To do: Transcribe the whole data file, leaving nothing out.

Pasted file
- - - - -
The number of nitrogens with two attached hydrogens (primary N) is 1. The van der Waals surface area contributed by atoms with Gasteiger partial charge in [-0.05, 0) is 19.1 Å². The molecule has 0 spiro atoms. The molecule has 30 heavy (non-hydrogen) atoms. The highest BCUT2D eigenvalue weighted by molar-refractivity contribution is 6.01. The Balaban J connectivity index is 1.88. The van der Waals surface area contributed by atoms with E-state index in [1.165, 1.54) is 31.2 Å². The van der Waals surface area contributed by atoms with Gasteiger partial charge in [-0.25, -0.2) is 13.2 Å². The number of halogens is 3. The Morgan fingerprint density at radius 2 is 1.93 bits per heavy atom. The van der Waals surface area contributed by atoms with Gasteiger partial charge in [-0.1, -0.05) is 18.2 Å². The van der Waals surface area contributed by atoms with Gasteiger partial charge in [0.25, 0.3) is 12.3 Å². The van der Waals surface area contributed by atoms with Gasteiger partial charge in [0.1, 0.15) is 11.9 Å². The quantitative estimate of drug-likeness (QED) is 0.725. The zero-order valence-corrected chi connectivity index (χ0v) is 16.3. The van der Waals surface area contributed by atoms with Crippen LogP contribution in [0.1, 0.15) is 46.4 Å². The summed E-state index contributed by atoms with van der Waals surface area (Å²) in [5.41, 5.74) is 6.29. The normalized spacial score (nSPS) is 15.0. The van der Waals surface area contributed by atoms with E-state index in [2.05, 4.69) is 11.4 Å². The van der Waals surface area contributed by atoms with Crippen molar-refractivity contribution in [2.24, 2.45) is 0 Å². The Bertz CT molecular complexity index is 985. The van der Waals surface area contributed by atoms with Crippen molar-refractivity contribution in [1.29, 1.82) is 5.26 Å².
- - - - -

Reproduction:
The number of nitrogens with two attached hydrogens (primary N) is 1. The van der Waals surface area contributed by atoms with Gasteiger partial charge in [-0.05, 0) is 19.1 Å². The molecule has 0 spiro atoms. The molecule has 30 heavy (non-hydrogen) atoms. The highest BCUT2D eigenvalue weighted by molar-refractivity contribution is 6.01. The Balaban J connectivity index is 1.88. The van der Waals surface area contributed by atoms with E-state index in [1.165, 1.54) is 31.2 Å². The van der Waals surface area contributed by atoms with Gasteiger partial charge in [-0.25, -0.2) is 13.2 Å². The number of halogens is 3. The Morgan fingerprint density at radius 2 is 1.93 bits per heavy atom. The van der Waals surface area contributed by atoms with Gasteiger partial charge in [-0.1, -0.05) is 18.2 Å². The van der Waals surface area contributed by atoms with Gasteiger partial charge in [0.25, 0.3) is 12.3 Å². The van der Waals surface area contributed by atoms with Gasteiger partial charge in [0.1, 0.15) is 11.9 Å². The quantitative estimate of drug-likeness (QED) is 0.725. The zero-order valence-corrected chi connectivity index (χ0v) is 16.3. The van der Waals surface area contributed by atoms with Crippen LogP contribution in [0.1, 0.15) is 46.4 Å². The summed E-state index contributed by atoms with van der Waals surface area (Å²) in [5.41, 5.74) is 6.29. The normalized spacial score (nSPS) is 15.0. The van der Waals surface area contributed by atoms with E-state index in [2.05, 4.69) is 11.4 Å². The van der Waals surface area contributed by atoms with Crippen molar-refractivity contribution in [2.24, 2.45) is 0 Å². The Bertz CT molecular complexity index is 985. The van der Waals surface area contributed by atoms with Crippen molar-refractivity contribution in [1.29, 1.82) is 5.26 Å².